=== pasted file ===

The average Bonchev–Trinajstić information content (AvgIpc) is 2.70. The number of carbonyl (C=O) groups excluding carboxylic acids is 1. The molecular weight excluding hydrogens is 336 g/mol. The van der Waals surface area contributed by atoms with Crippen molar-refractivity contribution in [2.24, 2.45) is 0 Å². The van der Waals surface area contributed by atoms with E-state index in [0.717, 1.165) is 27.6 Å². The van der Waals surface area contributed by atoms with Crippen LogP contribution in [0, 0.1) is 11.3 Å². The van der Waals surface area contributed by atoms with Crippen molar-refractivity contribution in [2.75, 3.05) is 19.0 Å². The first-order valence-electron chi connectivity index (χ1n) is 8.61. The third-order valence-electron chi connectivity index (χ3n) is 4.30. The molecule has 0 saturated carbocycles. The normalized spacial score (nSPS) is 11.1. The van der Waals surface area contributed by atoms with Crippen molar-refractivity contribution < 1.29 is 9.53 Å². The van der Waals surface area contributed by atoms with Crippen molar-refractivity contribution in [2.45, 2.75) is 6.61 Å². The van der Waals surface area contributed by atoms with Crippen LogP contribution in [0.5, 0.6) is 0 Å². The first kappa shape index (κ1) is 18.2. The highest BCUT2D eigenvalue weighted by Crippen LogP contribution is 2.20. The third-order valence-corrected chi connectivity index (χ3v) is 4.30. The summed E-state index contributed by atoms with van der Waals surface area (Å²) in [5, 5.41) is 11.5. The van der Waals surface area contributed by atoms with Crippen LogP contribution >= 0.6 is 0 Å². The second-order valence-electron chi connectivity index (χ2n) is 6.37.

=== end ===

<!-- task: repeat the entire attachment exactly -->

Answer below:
The average Bonchev–Trinajstić information content (AvgIpc) is 2.70. The number of carbonyl (C=O) groups excluding carboxylic acids is 1. The molecular weight excluding hydrogens is 336 g/mol. The van der Waals surface area contributed by atoms with Crippen molar-refractivity contribution in [2.24, 2.45) is 0 Å². The van der Waals surface area contributed by atoms with E-state index in [0.717, 1.165) is 27.6 Å². The van der Waals surface area contributed by atoms with Crippen LogP contribution in [0, 0.1) is 11.3 Å². The van der Waals surface area contributed by atoms with Crippen molar-refractivity contribution in [2.75, 3.05) is 19.0 Å². The first-order valence-electron chi connectivity index (χ1n) is 8.61. The third-order valence-electron chi connectivity index (χ3n) is 4.30. The molecule has 0 saturated carbocycles. The normalized spacial score (nSPS) is 11.1. The van der Waals surface area contributed by atoms with Crippen molar-refractivity contribution < 1.29 is 9.53 Å². The van der Waals surface area contributed by atoms with Crippen molar-refractivity contribution in [2.45, 2.75) is 6.61 Å². The van der Waals surface area contributed by atoms with Crippen LogP contribution in [0.5, 0.6) is 0 Å². The first kappa shape index (κ1) is 18.2. The highest BCUT2D eigenvalue weighted by Crippen LogP contribution is 2.20. The third-order valence-corrected chi connectivity index (χ3v) is 4.30. The summed E-state index contributed by atoms with van der Waals surface area (Å²) in [5, 5.41) is 11.5. The van der Waals surface area contributed by atoms with Crippen LogP contribution >= 0.6 is 0 Å². The second-order valence-electron chi connectivity index (χ2n) is 6.37.